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This Ain’t No Mudd Club


“How long have you been here?” asks Bogosian.

“Two years.”

“Oh, you have a barbershop?”

“Yeah, and a restaurant down the alley.”

Bogosian takes a beat to assimilate all this, like some cool dad doing a generational translation in his head: Irony! He grows a hint of smirk and says, “All really cool, right? A really cool place?”

“Yeah, you know,” says the youngster, returning the smirk. “Really, really hip.”

The mystery of Richard Morris, the embittered, Philip Rothian novelist in Perforated Heart, is what happened between the raw, naïve seventies journals and the cynical musings of the older writer who calls those diaries “Portrait of the Artist As a Young Idiot.” Bogosian, in between the many espressos he gulps in his spacious Tribeca-loft office (downstairs from his spacious Tribeca-loft home), seems to ask himself much the same question every day: Who was that guy, and what ever happened to him?

Among Bogosian’s many artistic infatuations—conveyed in speeches as rambling as his old monologues—is the mid-career crisis that led Philip Roth to write Sabbath’s Theater. Roth took it hard when Operation Shylock went nowhere. “He really wanted that book to be the book,” says Bogosian. But then came Sabbath’s Theater, “a big Fuck You book. It’s just spitting venom. From that point on, once he cuts himself loose from giving a shit what anyone thinks about him, he begins to win awards.”

Perforated Heart is Bogosian’s version of that crisis, as filtered through his own blend of impersonation, identification, and wish fulfillment. He went through much the same thing, but worse—because unlike a novel, a play has to be staged before it even has the chance to fail. His 1998 play Griller was panned in Chicago and never made it to New York. “I got a little pissed off with the theater world,” he says. That same year, he took publisher David Rosenthal to a Yankees game, during which he groused about how many awful novels get published. Rosenthal said if he felt that way, he should write one himself. So Bogosian came up with Mall, a novel about a violent suburban rampage. It was a quieter Fuck You than Roth’s, but a Fuck You nonetheless, directed not so much at the lunkheads in Middle America as at the ones who ran Off Broadway. “They want to hear a workshop production of your play,” he says. “Five shows that worked, isn’t that enough evidence that you don’t need to hear it? Just fucking do the work! In the book world, nobody has said dick to me about what I’m writing, because they don’t really know what makes a book work.”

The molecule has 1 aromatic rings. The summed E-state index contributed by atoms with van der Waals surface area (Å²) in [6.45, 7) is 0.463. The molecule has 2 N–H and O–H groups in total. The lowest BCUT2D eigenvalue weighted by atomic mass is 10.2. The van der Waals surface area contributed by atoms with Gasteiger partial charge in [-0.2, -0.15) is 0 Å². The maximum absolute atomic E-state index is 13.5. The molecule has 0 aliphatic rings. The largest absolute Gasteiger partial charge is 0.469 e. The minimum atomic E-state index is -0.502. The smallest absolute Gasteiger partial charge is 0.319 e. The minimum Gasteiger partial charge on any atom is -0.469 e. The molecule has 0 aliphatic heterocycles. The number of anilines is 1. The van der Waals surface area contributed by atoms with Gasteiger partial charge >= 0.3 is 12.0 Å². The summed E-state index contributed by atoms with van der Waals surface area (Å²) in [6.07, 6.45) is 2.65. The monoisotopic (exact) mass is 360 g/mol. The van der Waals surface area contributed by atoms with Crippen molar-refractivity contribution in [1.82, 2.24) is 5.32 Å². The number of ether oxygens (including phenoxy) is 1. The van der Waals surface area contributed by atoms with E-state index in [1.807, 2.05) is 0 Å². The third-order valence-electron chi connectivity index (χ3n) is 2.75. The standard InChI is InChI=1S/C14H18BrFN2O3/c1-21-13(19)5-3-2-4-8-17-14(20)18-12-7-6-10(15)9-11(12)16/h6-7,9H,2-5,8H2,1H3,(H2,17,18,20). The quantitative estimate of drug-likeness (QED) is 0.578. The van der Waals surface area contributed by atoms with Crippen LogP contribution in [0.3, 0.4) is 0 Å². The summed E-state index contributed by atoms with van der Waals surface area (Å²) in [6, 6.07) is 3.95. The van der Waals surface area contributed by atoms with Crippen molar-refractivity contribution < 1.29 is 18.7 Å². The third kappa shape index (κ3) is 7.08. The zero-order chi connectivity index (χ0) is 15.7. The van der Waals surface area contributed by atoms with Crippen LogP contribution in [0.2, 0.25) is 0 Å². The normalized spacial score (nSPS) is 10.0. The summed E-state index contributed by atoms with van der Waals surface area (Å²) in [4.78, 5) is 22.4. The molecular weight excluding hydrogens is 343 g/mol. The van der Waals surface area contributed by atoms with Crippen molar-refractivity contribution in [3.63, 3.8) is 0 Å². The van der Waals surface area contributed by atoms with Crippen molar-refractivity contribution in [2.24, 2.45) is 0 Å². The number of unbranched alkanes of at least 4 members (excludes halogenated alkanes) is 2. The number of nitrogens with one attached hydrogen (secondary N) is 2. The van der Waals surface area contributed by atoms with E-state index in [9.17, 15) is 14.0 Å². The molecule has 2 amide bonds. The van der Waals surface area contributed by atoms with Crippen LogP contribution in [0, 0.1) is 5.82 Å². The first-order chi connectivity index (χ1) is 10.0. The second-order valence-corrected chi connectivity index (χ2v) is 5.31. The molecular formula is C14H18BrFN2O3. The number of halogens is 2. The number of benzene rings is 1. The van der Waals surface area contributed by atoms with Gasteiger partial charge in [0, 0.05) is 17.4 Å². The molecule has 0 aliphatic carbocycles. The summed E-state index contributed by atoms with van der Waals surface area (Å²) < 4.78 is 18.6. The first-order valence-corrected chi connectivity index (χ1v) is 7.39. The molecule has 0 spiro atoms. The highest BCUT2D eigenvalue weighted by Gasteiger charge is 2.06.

“Whatever I was pretending to be or thought I was, at the end of the day what I really am is a very bookish guy.”

Perforated Heart finally allowed him to pour out those emotions. “I have written five novels,” the older Morris writes in the book, “but I will forever be a ‘renowned writer of short stories, one of which was adapted as a film, directed by Paul Schrader.’ Read: ‘not a major talent; negligible; a clown.’ ” Later, on a humiliatingly short book tour, Morris reads mostly for old fans. “No one seemed to have any interest in my more recent work,” he moans. “It was as if I were there as a representative of my former self.”

Those last lines were written in 2007, when Talk Radio was revived starring Liev Schreiber. It should have been a personal vindication—finally, Bogosian on Broadway! “People were going, ‘Hey, that’s a great play.’ But I didn’t write that play; this other guy wrote it, 25 years ago. I have a play I wrote last year. I wish that were being produced.”

But this is where Bogosian diverges from Morris, and Roth too. In his calmer moods, he wonders if it isn’t all for the best. “As a theater artist, I’d like to see more of my work done, but I would actually rather see more of Adam Rapp’s stuff. Let’s find out what the new things are.” He speaks more grimly of the aging artist: “The passage-of-time business—the guy that’s in his mid-fifties thinking, ‘Do I have the energy I used to? The acuity, the imagination? Was I thinking in big, bold ways that I don’t think anymore?’ I can’t tell, I don’t know. The truth is, the best stuff usually happens between 30 and 40.”

Bogosian still writes plays, and there’s Law & Order. But while many of his artist contemporaries (Robert Wilson, Kim Gordon, Sherman, and Longo) continue to command money and respect for the kind of work that made them famous, Bogosian sloughs off his younger self. “I don’t really have the soul of a performer,” he says. “I saw David Byrne at Radio City recently, and I hope I don’t have to get in front of audiences at 60 years old. I mean, fuck that shit!”

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